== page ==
Atlus’ games for the most part have always been known for having an incredible art direction, but Persona 5 takes it to the next level. The game oozes style during every single minute of it. The character and creature designs are absolutely phenomenal. But it does not stop there, the dungeon design, and the way the combat looks is like nothing you have ever seen before. Even the way the pause menu is designed is striking and original. It also features an incredible soundtrack composed by long time series composer Shoji Meguro. The soundtrack which goes from J-pop, to rock, and a whole lot jazz fits the mood of the game perfectly. It is one of the handful of gaming soundtracks that I find myself listening to on my free time.


On top of having an amazing art direction and great characters Persona 5 also has an incredible turn based combat system. I have not had this much fun with a JRPG’s combat system in quite some time. At first glance it seems relatively simple even pokemon-esque given that you will find yourself cycling through your personas in order to find which one would work the best in the current situation. But much like Pokemon there is a gigantic layer of depth to it. This makes it constantly enjoyable and refreshing. There is also different ways to approach combat in the sense that maybe you will want to sneak up on the enemy and start the battle with an advantage instead of taking the enemy head on. Also while in combat you can choose to interrogate the enemy and see if they would like to join you as a persona, or maybe give you an item or currency. Given the countless types of personas you can acquire as well as the depth to the combat I never really got bored with the game.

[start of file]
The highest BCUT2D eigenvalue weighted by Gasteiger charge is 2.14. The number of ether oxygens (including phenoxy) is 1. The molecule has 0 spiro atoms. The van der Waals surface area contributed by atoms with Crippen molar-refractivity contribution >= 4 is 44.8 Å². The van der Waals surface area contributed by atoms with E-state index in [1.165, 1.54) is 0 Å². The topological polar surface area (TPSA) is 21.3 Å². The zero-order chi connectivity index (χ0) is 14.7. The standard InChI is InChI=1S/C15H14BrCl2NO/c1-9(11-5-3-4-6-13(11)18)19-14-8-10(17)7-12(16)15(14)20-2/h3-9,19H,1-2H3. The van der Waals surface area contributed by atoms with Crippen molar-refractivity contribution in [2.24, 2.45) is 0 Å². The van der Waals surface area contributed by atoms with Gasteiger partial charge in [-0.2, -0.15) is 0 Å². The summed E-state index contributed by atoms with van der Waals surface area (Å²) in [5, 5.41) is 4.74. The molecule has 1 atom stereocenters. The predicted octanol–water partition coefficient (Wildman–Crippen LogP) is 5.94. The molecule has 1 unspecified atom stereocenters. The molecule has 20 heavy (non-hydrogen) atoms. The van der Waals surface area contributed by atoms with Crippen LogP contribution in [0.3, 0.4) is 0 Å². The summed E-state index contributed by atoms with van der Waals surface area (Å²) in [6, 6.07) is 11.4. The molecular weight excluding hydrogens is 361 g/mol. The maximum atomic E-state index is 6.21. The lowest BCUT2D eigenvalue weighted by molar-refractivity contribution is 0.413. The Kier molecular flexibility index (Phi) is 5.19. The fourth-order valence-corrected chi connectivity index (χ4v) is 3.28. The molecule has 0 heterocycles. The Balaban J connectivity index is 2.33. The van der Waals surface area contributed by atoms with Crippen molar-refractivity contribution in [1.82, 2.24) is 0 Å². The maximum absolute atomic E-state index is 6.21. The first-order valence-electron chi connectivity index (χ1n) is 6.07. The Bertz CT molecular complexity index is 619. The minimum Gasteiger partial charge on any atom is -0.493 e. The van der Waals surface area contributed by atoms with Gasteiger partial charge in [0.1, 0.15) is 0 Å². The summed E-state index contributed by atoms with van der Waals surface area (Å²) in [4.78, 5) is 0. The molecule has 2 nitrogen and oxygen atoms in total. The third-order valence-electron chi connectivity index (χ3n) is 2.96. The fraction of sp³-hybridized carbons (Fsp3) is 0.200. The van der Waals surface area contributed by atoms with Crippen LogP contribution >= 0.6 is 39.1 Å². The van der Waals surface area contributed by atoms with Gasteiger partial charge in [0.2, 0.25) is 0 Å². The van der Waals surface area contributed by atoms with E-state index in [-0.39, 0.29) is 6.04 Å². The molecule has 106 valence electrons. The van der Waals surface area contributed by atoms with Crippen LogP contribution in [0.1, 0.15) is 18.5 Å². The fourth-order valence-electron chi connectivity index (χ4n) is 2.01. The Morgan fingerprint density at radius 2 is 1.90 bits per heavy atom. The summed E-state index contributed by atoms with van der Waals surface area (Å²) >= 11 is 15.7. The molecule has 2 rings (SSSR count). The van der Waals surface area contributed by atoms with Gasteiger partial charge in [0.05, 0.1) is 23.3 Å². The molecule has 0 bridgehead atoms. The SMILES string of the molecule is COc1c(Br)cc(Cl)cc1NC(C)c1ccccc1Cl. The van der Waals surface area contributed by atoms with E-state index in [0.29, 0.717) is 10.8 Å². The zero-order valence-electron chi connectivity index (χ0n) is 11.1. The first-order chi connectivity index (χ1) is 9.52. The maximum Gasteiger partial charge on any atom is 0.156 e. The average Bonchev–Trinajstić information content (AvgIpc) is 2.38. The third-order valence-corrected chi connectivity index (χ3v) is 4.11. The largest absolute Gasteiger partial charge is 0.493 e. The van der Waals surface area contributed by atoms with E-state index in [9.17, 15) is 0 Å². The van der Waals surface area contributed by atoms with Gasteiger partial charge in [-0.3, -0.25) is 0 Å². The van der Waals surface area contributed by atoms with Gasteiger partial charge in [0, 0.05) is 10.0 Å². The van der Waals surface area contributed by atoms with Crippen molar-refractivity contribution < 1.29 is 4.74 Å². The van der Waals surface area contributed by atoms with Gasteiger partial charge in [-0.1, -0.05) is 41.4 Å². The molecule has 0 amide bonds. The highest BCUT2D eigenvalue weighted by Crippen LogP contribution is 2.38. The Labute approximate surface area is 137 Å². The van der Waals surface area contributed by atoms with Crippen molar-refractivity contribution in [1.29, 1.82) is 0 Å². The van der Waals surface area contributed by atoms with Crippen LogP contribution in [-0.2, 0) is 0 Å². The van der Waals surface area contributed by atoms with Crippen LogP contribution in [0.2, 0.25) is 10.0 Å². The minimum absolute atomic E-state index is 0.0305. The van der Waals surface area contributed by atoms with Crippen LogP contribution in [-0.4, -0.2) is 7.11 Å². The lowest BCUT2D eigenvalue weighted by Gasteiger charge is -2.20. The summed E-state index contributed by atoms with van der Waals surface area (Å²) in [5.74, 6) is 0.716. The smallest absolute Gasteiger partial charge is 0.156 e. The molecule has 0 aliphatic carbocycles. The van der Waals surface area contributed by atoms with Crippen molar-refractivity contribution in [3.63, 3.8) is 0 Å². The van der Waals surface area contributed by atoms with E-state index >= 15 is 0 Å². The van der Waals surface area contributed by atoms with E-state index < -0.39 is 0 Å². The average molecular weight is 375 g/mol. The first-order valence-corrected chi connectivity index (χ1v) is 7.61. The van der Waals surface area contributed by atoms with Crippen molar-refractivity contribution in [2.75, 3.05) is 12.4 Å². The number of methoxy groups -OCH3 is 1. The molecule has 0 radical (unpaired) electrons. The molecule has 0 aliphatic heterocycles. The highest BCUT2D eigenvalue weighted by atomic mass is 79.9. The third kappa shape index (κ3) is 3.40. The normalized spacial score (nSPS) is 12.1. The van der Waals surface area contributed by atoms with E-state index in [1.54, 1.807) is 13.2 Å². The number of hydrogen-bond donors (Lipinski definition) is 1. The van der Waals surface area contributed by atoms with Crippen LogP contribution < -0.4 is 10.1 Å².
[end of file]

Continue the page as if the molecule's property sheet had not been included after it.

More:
While I absolutely adore Persona 5 it does have some minor flaws that are worth mentioning. For one while I did thoroughly enjoy the game from start to finish, near the end it started to overstay its welcome. Particularly during the final dungeon in which by the time I got there I felt like the game had showed me everything it had to show me. Another minor flaw is that while you can have romantic relationships with your confidants the game does not let you have a same sex romantic relationship which ultimately makes the game feel very dated, and takes away from the illusion of it being a proper life simulator. Lastly and this one is slightly tied with my last critique is the fact that at times the game is stubbornly Japanese. This is not in the way it plays, in fact I think that its traditional turn based combat system is one of its strengths, but in the way that it handles some story elements and how some characters are presented at times. This is not that big of a problem for me, but it can be something that I can see being problematic for other gamers.


Overall I can’t say enough how much I love Persona 5. I can’t think of another game this generation of consoles besides The Witcher 3 that I enjoyed as much. There is so much to love from the characters and the relationships you have with them. To the fantastic combat, and the wonderful art design. It is all masterfully done in a way that is rare in games nowadays. While it does have its flaws for me it is not something that the game does not overcome. I truly believe that years from now we are going to be looking back at Persona 5 the same way many of us look at Chrono Trigger, Final Fantasy VI, and many of the other great JRPGs. In an already stacked year when it comes to games Persona 5 stands above all the rest.

Rating: A+